This section is from the book "Wayside And Woodland Blossoms", by Edward Step. Also available from Amazon: Wayside And Woodland Blossoms: A Guide To British Wild-Flowers.
The Burdock is a plant well-known to artists and boys; the former being interested in it as a fine foreground plant, the latter on account of its hooked bracts, which make the fruit-head an admirable instrument of torture, or an ornament for decorating some other person's clothes. In its young state the plant is suggestive of the Butterbur, the fine bold lower leaves having a densely cottony underside as in that plant. But there the similarity ends, for in Butterbur there is no rising stem, whereas in Burdock this ordinarily reaches a stature of three or four feet. We encountered a fine specimen near Chessington, Surrey, in June, 1894, that had reached the height of seven feet three inches, and as it had only just commenced flowering it would probably put on a few additional inches before its growth ceased. The stem is stout, the leaves alternate, heart-shaped, thick. The flowers are in dense heads, like a thistle, but without any spreading rays. The involucre globose, of many leathery bracts ending in long stiff hooks, by means of which the ripe heads become firmly attached to the coats of animals, and the seeds are thus carried far and wide. Corollas, five-lobed, purple. Common in all waste places. Flowering from June to September. According to Hooker this is the only British species, but the "splitters" have made four or more species out of it.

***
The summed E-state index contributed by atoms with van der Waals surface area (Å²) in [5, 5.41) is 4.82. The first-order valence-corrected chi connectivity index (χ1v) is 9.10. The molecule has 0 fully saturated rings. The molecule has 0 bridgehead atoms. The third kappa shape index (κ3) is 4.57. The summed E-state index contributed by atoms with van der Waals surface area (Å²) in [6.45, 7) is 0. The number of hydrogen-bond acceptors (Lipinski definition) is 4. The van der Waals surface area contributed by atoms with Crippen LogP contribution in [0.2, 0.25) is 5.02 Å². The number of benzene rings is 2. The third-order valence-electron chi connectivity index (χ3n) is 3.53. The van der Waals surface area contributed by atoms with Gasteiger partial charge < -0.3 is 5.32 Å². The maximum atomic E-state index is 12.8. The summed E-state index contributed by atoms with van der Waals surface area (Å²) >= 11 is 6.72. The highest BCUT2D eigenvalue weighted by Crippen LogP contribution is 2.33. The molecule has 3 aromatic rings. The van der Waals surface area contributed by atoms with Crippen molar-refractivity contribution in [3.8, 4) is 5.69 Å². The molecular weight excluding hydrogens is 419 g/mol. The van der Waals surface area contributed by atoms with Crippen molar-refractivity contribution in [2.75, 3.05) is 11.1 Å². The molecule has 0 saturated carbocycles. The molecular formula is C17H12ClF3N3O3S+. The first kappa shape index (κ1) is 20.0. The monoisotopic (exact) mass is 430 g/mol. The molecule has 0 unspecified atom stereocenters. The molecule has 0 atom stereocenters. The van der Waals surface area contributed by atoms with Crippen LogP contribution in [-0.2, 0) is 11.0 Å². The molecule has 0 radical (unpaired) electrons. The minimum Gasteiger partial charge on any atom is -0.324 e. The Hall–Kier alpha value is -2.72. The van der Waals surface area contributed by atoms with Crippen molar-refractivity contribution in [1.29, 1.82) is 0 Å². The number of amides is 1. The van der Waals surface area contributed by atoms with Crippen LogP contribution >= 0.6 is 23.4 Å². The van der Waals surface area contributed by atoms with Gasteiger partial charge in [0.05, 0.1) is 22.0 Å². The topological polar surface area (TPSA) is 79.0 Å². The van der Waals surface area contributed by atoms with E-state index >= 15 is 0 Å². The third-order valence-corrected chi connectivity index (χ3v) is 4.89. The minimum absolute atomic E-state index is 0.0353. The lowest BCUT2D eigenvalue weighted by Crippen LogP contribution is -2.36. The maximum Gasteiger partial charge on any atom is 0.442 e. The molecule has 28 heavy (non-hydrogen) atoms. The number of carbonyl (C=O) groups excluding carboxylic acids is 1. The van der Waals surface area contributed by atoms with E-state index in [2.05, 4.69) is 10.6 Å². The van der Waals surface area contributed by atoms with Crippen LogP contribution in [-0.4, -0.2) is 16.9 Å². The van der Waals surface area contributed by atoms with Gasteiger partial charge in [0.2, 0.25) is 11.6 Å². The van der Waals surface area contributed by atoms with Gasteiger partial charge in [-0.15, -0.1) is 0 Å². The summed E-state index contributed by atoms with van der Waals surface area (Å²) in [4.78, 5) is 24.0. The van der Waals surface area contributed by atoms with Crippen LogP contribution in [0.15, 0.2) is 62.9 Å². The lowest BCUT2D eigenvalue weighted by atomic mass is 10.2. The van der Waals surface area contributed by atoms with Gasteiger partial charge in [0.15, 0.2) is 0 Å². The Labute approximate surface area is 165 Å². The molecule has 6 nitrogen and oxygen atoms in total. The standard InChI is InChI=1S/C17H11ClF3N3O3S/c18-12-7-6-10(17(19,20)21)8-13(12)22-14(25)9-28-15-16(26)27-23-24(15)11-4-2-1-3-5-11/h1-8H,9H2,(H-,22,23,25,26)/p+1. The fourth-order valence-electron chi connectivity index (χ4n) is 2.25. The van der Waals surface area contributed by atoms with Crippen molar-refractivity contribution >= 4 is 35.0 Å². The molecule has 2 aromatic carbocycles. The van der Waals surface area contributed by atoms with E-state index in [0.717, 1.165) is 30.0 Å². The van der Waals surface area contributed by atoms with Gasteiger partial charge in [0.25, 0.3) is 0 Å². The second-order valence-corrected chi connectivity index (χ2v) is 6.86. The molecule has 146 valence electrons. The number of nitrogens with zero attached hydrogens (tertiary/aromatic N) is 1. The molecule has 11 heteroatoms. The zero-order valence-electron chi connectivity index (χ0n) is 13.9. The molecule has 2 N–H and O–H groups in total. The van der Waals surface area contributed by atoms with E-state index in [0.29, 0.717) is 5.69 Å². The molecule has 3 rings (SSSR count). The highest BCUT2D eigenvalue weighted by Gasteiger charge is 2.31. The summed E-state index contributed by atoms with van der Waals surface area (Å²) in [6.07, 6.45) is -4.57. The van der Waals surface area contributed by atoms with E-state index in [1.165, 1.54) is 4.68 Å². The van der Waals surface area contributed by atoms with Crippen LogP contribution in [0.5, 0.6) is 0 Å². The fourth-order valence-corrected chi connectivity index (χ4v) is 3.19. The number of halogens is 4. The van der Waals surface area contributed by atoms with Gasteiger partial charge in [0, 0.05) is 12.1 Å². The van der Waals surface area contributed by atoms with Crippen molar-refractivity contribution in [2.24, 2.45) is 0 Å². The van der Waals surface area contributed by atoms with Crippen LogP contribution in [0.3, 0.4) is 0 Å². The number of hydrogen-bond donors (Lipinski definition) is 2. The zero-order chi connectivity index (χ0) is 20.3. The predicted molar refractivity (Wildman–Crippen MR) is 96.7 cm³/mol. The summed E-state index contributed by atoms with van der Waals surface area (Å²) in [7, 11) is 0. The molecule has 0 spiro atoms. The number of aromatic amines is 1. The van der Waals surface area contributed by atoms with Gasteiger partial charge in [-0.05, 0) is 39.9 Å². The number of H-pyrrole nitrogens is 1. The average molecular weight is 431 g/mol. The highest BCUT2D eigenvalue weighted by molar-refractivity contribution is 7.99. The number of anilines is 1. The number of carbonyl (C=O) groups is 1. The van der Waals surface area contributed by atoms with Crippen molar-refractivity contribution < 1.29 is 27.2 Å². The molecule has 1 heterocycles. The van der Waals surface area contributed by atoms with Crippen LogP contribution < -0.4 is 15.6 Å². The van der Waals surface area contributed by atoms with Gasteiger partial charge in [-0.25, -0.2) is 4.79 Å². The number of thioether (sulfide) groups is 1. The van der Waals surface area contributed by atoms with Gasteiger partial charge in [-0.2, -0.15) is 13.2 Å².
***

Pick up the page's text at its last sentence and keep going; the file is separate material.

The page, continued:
The name is from the Greek, Arktos, a bear, from its rough appearance.
Arctium lappa. - Compositae. Goose-grass. Cleavers.